LEGO Batman 2: DC Super Heroes on Wii U finds itself in an unenviable position. Released last year to critical acclaim and heralded as a new beginning to an increasingly stale series of games, it is only now releasing on Wii U, a system that has recently played host to what some consider the new pinnacle of LEGO games, LEGO City Undercover. Following on the back of such a warmly received title, LEGO Batman 2 is now not only under pressure for being a year-old port, but also from its most recent peer. So, is it worth donning the cape and saving Gotham once again?
It’s worth pointing out straight away that this is exactly the same game that was released on Xbox 360 and PS3 in 2012, and features none of the DLC that was available on those platforms. Far from being a definitive edition, LEGO Batman 2 for Wii U features only minor GamePad usage and is largely left as it was a year ago. That said, it remains fun to play, and hasn’t lost any of its charm over the past year.
Much like the first LEGO Batman, the sequel features an original story, this time expanded out to include the entire DC Universe, with a focus on the Justice League itself. Joker is up to his old tricks again, escaping from Arkham Asylum and disrupting the Man of the Year awards ceremony, where Bruce Wayne has beaten Lex Luthor to the title. After seeing Joker and his associates’ wanton destruction, Lex vows to team up with the maniacal clown to secure his Presidential election.
The game’s fairly random plot funnels you between various areas of an open-ended Gotham, something that adds a huge degree of exploration that LEGO games rarely have. While the main campaign will only take around seven hours to complete, LEGO Batman 2’s Gotham hub is left largely unexplored, leaving you with hours of content at your fingertips post-game. Collectibles are scattered across the map, with characters in particular needing to be tracked down and beaten before being available for use, and your method of exploration is very much left up to you. Though once you’ve mastered Superman’s flight controls, there really is no alternative.
It’s easy to draw a comparison with LEGO City Undercover here – both feature expansive hubs, and while Gotham isn’t quite as vibrant or as detailed as LEGO City, it remains an interesting area to explore. That’s not to say that the game is lacking graphically, in fact it looks great and portrays its LEGO building blocks well, but it is clear that it uses none of the Wii U’s additional power, missing out on the more subtle effects that made LEGO City Undercover look so good.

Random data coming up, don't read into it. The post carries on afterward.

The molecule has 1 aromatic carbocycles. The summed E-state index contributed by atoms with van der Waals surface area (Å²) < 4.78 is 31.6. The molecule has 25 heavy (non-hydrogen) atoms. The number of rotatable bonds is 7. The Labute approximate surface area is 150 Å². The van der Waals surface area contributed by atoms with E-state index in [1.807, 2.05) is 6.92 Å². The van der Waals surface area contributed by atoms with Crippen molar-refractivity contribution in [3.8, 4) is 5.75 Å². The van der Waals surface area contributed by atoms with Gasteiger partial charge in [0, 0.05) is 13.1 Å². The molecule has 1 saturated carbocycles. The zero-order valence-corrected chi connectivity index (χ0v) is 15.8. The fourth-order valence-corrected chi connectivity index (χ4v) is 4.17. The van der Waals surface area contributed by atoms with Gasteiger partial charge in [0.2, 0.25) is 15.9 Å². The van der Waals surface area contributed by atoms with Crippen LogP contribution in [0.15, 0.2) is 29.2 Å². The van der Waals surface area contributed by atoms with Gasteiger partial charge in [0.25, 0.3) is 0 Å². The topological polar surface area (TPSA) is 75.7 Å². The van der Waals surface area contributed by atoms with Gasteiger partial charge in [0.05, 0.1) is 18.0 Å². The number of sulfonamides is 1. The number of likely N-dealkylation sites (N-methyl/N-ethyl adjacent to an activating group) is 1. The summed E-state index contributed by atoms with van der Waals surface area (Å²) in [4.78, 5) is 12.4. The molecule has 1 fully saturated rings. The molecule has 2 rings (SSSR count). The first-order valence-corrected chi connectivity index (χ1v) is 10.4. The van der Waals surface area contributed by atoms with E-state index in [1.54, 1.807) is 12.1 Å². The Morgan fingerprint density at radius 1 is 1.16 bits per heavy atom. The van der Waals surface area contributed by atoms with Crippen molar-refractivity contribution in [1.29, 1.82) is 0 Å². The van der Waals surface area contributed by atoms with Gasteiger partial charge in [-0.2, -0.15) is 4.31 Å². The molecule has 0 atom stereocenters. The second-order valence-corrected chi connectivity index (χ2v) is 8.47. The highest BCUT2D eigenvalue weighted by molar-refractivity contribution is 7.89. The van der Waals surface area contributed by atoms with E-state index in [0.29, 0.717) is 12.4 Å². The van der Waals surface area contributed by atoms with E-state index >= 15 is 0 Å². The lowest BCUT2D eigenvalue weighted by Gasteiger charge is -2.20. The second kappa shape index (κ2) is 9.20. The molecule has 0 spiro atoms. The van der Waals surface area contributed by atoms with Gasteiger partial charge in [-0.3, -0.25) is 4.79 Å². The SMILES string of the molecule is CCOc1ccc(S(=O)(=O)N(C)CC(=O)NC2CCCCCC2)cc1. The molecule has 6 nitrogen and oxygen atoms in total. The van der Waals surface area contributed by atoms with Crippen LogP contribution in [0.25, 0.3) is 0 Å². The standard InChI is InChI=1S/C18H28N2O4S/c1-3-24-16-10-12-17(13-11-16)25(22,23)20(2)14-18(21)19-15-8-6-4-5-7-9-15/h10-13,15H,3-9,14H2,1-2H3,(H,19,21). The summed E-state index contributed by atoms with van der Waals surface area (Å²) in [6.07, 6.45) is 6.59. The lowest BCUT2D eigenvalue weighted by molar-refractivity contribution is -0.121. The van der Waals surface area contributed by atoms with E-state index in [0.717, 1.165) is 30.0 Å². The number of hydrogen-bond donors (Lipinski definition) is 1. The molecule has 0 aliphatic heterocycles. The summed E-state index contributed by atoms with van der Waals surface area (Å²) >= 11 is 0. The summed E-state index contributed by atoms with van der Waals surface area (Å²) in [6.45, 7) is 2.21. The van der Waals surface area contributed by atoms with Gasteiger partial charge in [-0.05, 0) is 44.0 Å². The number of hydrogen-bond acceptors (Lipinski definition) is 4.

Which brings us to the first major addition that the GamePad introduces. While it will be seen by many as lazy, the GamePad is used almost exclusively as a map screen whilst in Gotham, giving you an overhead view of your surroundings. Far from being needless, it makes exploration manageable, thanks in part to custom waypoint beacons, allowing you to track down every last collectible with ease.
Of course, the main gameplay is to be found in the missions themselves, and it’s here that LEGO Batman 2 becomes something of a mixed bag. Spread over 15 levels of varying length, the campaign features the tried and tested LEGO formula of games past – go here, smash everything, solve a puzzle. The inclusion of suits for Batman and Robin, bestowing them with all manner of powers, means that there is always a slight tactical element involved in the gameplay, and the addition of Superman’s flight ability adds a vertical element to the level design. The LEGO series staples of stud and mini-kit collection remain, while the new ‘Citizens in Peril’ feature introduces another item for you to hunt for, nudging you ever closer to that elusive 100% completion. The simple fact is, though, that while smashing everything in sight gets tiring quickly, you rarely get to a point where the game simply becomes boring – it might be formulaic, but it is still fun.